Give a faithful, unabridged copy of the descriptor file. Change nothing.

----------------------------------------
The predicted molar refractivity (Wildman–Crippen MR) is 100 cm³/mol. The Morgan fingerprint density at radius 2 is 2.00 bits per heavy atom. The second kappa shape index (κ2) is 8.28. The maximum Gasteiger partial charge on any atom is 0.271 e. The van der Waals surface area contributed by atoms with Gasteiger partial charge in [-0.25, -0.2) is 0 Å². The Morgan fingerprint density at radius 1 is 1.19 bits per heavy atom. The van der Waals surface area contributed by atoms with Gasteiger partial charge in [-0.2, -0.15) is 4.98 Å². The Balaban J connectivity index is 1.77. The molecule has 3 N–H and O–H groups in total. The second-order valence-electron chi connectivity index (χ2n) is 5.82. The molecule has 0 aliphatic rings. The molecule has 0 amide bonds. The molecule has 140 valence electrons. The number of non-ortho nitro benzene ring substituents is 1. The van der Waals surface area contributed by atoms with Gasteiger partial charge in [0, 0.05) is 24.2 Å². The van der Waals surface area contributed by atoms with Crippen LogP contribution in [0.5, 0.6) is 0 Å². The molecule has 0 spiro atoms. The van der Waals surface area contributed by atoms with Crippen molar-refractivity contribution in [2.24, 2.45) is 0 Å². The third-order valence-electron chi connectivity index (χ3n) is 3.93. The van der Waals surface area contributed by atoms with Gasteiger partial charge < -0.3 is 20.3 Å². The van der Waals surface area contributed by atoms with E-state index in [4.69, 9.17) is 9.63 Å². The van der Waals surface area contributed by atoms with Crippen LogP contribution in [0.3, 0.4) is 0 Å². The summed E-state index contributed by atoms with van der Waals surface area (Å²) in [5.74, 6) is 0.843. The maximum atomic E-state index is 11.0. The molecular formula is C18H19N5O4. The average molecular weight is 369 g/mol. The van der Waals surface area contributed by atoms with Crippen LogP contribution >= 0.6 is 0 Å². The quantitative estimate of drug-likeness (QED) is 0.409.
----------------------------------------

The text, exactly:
The predicted molar refractivity (Wildman–Crippen MR) is 100 cm³/mol. The Morgan fingerprint density at radius 2 is 2.00 bits per heavy atom. The second kappa shape index (κ2) is 8.28. The maximum Gasteiger partial charge on any atom is 0.271 e. The van der Waals surface area contributed by atoms with Gasteiger partial charge in [-0.25, -0.2) is 0 Å². The Morgan fingerprint density at radius 1 is 1.19 bits per heavy atom. The van der Waals surface area contributed by atoms with Gasteiger partial charge in [-0.2, -0.15) is 4.98 Å². The Balaban J connectivity index is 1.77. The molecule has 3 N–H and O–H groups in total. The second-order valence-electron chi connectivity index (χ2n) is 5.82. The molecule has 0 aliphatic rings. The molecule has 0 amide bonds. The molecule has 140 valence electrons. The number of non-ortho nitro benzene ring substituents is 1. The van der Waals surface area contributed by atoms with Gasteiger partial charge in [0, 0.05) is 24.2 Å². The van der Waals surface area contributed by atoms with Crippen LogP contribution in [0.5, 0.6) is 0 Å². The molecule has 0 spiro atoms. The van der Waals surface area contributed by atoms with Crippen molar-refractivity contribution in [2.24, 2.45) is 0 Å². The third-order valence-electron chi connectivity index (χ3n) is 3.93. The van der Waals surface area contributed by atoms with Gasteiger partial charge < -0.3 is 20.3 Å². The van der Waals surface area contributed by atoms with E-state index in [4.69, 9.17) is 9.63 Å². The van der Waals surface area contributed by atoms with Crippen LogP contribution in [0.3, 0.4) is 0 Å². The summed E-state index contributed by atoms with van der Waals surface area (Å²) in [5.74, 6) is 0.843. The maximum atomic E-state index is 11.0. The molecular formula is C18H19N5O4. The average molecular weight is 369 g/mol. The van der Waals surface area contributed by atoms with Crippen LogP contribution >= 0.6 is 0 Å². The quantitative estimate of drug-likeness (QED) is 0.409.